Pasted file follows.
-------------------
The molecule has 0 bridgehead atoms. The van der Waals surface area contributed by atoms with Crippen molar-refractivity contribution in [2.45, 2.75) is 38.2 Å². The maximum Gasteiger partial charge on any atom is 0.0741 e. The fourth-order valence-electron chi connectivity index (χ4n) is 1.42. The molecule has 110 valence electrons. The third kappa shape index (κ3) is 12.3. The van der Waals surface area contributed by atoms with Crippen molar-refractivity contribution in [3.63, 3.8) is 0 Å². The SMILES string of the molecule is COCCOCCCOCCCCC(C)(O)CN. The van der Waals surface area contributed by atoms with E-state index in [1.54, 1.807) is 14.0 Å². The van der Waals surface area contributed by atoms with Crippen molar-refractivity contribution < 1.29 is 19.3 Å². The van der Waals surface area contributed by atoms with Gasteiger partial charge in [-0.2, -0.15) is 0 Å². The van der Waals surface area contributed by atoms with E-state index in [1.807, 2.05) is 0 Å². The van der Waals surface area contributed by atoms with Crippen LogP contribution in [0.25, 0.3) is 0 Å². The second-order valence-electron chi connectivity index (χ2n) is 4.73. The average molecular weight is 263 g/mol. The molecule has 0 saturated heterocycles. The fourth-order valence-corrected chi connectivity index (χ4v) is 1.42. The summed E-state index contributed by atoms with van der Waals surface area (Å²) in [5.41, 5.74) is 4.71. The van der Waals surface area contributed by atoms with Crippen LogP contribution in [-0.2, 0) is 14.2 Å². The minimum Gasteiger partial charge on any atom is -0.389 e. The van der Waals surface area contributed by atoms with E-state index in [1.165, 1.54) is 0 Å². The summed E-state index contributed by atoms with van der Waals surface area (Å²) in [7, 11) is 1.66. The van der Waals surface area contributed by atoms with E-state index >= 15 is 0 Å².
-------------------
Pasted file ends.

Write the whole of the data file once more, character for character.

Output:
The molecule has 0 bridgehead atoms. The van der Waals surface area contributed by atoms with Crippen molar-refractivity contribution in [2.45, 2.75) is 38.2 Å². The maximum Gasteiger partial charge on any atom is 0.0741 e. The fourth-order valence-electron chi connectivity index (χ4n) is 1.42. The molecule has 110 valence electrons. The third kappa shape index (κ3) is 12.3. The van der Waals surface area contributed by atoms with Crippen molar-refractivity contribution in [3.63, 3.8) is 0 Å². The SMILES string of the molecule is COCCOCCCOCCCCC(C)(O)CN. The van der Waals surface area contributed by atoms with E-state index in [1.54, 1.807) is 14.0 Å². The van der Waals surface area contributed by atoms with Crippen molar-refractivity contribution < 1.29 is 19.3 Å². The van der Waals surface area contributed by atoms with Gasteiger partial charge in [-0.2, -0.15) is 0 Å². The van der Waals surface area contributed by atoms with E-state index in [1.807, 2.05) is 0 Å². The van der Waals surface area contributed by atoms with Crippen LogP contribution in [0.25, 0.3) is 0 Å². The second-order valence-electron chi connectivity index (χ2n) is 4.73. The average molecular weight is 263 g/mol. The molecule has 0 saturated heterocycles. The fourth-order valence-corrected chi connectivity index (χ4v) is 1.42. The summed E-state index contributed by atoms with van der Waals surface area (Å²) in [5.41, 5.74) is 4.71. The van der Waals surface area contributed by atoms with Crippen LogP contribution in [-0.2, 0) is 14.2 Å². The minimum Gasteiger partial charge on any atom is -0.389 e. The van der Waals surface area contributed by atoms with E-state index in [1.165, 1.54) is 0 Å². The summed E-state index contributed by atoms with van der Waals surface area (Å²) in [7, 11) is 1.66. The van der Waals surface area contributed by atoms with E-state index >= 15 is 0 Å².